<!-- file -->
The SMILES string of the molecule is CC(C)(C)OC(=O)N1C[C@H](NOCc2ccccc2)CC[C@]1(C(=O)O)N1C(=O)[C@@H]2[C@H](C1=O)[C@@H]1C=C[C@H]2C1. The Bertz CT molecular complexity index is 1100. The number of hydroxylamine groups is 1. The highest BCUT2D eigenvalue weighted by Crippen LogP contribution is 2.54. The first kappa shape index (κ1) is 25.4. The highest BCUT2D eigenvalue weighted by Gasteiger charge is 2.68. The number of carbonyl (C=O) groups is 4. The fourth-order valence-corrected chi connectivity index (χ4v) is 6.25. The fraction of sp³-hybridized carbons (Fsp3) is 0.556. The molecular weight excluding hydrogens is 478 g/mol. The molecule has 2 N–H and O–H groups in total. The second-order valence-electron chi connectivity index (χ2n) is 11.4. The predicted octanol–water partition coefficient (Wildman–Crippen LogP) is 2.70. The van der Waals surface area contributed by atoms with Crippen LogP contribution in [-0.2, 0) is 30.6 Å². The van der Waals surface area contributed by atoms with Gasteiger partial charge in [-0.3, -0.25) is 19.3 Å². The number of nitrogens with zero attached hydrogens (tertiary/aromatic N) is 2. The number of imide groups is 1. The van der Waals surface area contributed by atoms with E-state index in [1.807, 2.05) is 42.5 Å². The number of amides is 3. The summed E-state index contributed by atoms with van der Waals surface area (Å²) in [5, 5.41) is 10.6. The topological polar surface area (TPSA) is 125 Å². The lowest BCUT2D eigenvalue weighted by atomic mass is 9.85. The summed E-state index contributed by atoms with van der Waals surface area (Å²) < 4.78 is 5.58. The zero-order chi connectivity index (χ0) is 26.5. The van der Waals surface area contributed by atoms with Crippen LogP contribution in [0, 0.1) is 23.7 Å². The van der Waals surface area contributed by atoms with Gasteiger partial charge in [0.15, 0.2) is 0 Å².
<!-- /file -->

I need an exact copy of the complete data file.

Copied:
The SMILES string of the molecule is CC(C)(C)OC(=O)N1C[C@H](NOCc2ccccc2)CC[C@]1(C(=O)O)N1C(=O)[C@@H]2[C@H](C1=O)[C@@H]1C=C[C@H]2C1. The Bertz CT molecular complexity index is 1100. The number of hydroxylamine groups is 1. The highest BCUT2D eigenvalue weighted by Crippen LogP contribution is 2.54. The first kappa shape index (κ1) is 25.4. The highest BCUT2D eigenvalue weighted by Gasteiger charge is 2.68. The number of carbonyl (C=O) groups is 4. The fourth-order valence-corrected chi connectivity index (χ4v) is 6.25. The fraction of sp³-hybridized carbons (Fsp3) is 0.556. The molecular weight excluding hydrogens is 478 g/mol. The molecule has 2 N–H and O–H groups in total. The second-order valence-electron chi connectivity index (χ2n) is 11.4. The predicted octanol–water partition coefficient (Wildman–Crippen LogP) is 2.70. The van der Waals surface area contributed by atoms with Crippen LogP contribution in [-0.2, 0) is 30.6 Å². The van der Waals surface area contributed by atoms with Gasteiger partial charge in [-0.3, -0.25) is 19.3 Å². The number of nitrogens with zero attached hydrogens (tertiary/aromatic N) is 2. The number of imide groups is 1. The van der Waals surface area contributed by atoms with E-state index in [1.807, 2.05) is 42.5 Å². The number of amides is 3. The summed E-state index contributed by atoms with van der Waals surface area (Å²) in [5, 5.41) is 10.6. The topological polar surface area (TPSA) is 125 Å². The lowest BCUT2D eigenvalue weighted by atomic mass is 9.85. The summed E-state index contributed by atoms with van der Waals surface area (Å²) < 4.78 is 5.58. The zero-order chi connectivity index (χ0) is 26.5. The van der Waals surface area contributed by atoms with Crippen LogP contribution in [0, 0.1) is 23.7 Å². The van der Waals surface area contributed by atoms with Gasteiger partial charge in [0.15, 0.2) is 0 Å².